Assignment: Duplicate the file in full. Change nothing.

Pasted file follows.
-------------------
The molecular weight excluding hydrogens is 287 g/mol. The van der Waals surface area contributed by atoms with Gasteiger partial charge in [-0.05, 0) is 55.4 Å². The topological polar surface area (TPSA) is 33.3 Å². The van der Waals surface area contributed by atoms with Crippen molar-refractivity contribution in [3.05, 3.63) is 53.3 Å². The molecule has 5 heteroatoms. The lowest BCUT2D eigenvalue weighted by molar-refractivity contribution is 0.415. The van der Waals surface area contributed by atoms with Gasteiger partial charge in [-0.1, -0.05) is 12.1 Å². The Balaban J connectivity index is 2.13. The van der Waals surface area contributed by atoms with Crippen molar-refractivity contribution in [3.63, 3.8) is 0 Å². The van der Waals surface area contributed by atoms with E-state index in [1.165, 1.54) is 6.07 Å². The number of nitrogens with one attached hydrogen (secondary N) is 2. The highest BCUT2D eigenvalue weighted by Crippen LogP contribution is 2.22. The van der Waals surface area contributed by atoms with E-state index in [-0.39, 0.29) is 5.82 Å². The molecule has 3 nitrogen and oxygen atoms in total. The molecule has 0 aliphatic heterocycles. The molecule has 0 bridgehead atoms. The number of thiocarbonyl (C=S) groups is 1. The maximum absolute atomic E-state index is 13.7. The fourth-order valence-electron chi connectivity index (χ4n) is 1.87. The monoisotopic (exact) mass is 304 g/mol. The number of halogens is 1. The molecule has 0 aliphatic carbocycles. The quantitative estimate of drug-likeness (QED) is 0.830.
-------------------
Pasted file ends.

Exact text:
The molecular weight excluding hydrogens is 287 g/mol. The van der Waals surface area contributed by atoms with Gasteiger partial charge in [-0.05, 0) is 55.4 Å². The topological polar surface area (TPSA) is 33.3 Å². The van der Waals surface area contributed by atoms with Crippen molar-refractivity contribution in [3.05, 3.63) is 53.3 Å². The molecule has 5 heteroatoms. The lowest BCUT2D eigenvalue weighted by molar-refractivity contribution is 0.415. The van der Waals surface area contributed by atoms with Gasteiger partial charge in [-0.1, -0.05) is 12.1 Å². The Balaban J connectivity index is 2.13. The van der Waals surface area contributed by atoms with Crippen molar-refractivity contribution in [3.63, 3.8) is 0 Å². The van der Waals surface area contributed by atoms with E-state index in [1.165, 1.54) is 6.07 Å². The number of nitrogens with one attached hydrogen (secondary N) is 2. The highest BCUT2D eigenvalue weighted by Crippen LogP contribution is 2.22. The van der Waals surface area contributed by atoms with E-state index in [-0.39, 0.29) is 5.82 Å². The molecule has 3 nitrogen and oxygen atoms in total. The molecule has 0 aliphatic heterocycles. The molecule has 0 bridgehead atoms. The number of thiocarbonyl (C=S) groups is 1. The maximum absolute atomic E-state index is 13.7. The fourth-order valence-electron chi connectivity index (χ4n) is 1.87. The monoisotopic (exact) mass is 304 g/mol. The number of halogens is 1. The molecule has 0 aliphatic carbocycles. The quantitative estimate of drug-likeness (QED) is 0.830.